Richard Stursberg controlled the CBC’s English-language services from 2004 to 2010. Shrewdly hired by then-president Robert Rabinovitch to update the programming and increase ratings, Stursberg revamped nearly every aspect of the behemoth public broadcaster. He championed populism, notably reality shows, making a star of twinkly moneyman Kevin O’Leary. He promoted the likes of Jian Ghomeshi and Evan Solomon, put Molly Johnson in a DJ chair and got the CBC into feature films—there was Barney’s Version, and Deepa Mehta’s Midnight’s Children arrives this fall. He rode Little Mosque on the Prairie from a bang to a whimper. He made Don Cherry a better guy (yes, he used force). He got more viewers. And for his pains, he was abruptly fired.
In his wittily titled The Tower of Babble, Stursberg has written a breezy, insightful and unabashedly self-serving business-bookcum-memoir of his tempestuous tenure. He convincingly outlines just how difficult his job was, and succeeds in making you truly care about the CBC-–an impressive feat. He is wistful at times, and you sense he’d like to return to finish his work. As it emerges from these pages, the reason for his dismissal, ostensibly for insulting CBC president Hubert Lacroix while at his “post-holiday insistent worst,” was his imperious management style. He appears to relish being a jerk.
Known as King Richard to his hapless employees–-who knew the CBC had so many republicans?—Stursberg had good ideas and boneheaded ones, which he applied with equal royal dictum. Pity the producer of a series on the 1970 FLQ crisis who received a call from Stursberg detailing his “brainwave” of setting the drama in the present day. They would save a fortune on period sets and car rentals. The same could be done with the war of 1812, just move the story to the now. No more “boring old history!” Then there was his thwarted plan to move a desk for himself onto the newsroom floor, all the better to keep an eye on “Fort News,” his derisive term for the CBC’s elite division.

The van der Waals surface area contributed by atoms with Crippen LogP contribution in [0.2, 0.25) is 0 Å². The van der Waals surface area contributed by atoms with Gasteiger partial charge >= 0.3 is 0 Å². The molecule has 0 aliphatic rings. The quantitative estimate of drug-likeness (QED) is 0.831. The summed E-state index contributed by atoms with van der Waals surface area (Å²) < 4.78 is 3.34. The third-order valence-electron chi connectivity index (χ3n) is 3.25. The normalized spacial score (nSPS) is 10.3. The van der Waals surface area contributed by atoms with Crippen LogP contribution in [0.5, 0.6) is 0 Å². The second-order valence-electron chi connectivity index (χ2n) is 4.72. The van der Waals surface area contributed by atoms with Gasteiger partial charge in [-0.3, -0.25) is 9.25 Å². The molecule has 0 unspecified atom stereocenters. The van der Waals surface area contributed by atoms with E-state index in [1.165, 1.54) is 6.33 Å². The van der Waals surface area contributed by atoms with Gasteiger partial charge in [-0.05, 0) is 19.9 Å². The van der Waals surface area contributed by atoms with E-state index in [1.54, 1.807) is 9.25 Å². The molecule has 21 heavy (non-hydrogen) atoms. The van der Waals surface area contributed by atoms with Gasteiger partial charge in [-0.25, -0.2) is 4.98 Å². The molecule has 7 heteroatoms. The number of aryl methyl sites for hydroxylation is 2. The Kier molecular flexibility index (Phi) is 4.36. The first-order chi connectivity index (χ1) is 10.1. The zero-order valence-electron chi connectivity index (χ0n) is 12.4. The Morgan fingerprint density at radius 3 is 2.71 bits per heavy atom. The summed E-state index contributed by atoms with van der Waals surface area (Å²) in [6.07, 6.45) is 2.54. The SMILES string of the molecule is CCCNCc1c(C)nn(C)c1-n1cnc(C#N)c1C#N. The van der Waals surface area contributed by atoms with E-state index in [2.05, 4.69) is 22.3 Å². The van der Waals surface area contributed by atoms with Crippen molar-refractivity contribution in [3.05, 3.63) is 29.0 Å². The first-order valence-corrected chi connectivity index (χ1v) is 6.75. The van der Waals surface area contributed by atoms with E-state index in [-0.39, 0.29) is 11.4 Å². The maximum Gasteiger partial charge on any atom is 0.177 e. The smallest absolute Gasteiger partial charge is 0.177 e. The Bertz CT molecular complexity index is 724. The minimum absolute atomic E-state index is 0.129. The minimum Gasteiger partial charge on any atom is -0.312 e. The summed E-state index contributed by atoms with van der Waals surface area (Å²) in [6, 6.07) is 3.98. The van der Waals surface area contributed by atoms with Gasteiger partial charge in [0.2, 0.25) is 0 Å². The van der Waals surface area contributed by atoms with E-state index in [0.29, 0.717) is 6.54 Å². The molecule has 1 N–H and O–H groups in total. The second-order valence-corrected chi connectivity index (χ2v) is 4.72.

It emerges that his most notorious move, putting Wheel of Fortune and Jeopardy on the prime time schedule, wasn’t his idea in the first place. He reveals, generously, that the idea originated with Kirstine Stewart, the “programming thug” (a positive phrase in the Stursberg universe) now occupying his job. He argues for the U.S. game shows logically, but is blind to the symbolism, or so he would lead us to believe. (Perhaps coincidently, the two shows were dropped not long after the publication of this book.)
It is disappointing that Stursberg often trucks in a disingenuous anti-intellectualism. He pretends to represent some sort of common man who would otherwise be shut out by the nefarious “elites,” or what he darkly calls “the Constituency,” apparently people who enjoy opera and talk about “mandates,” though it would seem to include everyone who listens to CBC Radio. Does he really think the readers of his book are all chomping on their maple crullers at Tim Hortons, chuckling sympathetically? A veteran bureaucrat and son of legendary newsman Peter Stursberg, Richard comes from privilege and enjoys his collection of modern art (a fact not mentioned in the book, but pointed out by Michael Enright in a testy radio interview). In the closest he gets to the personal, he gushes over sitting in front of Harvey Weinstein at the Oscars as “a little English guy from Toronto,” and you wonder who he thinks he’s fooling.
He delights in skewering the CBC board of directors, and we are invited to share his sarcastic outrage as he details the hours the board spends figuring out the meaning of the word “enlightenment.” He mocks heartily, but it’s hard to see what’s wrong with their intellectual curiosity. It’s too bad they couldn’t all get along. Stursberg could use a little more enlightenment, and the CBC, as we’ve seen, could always use fresh thinking.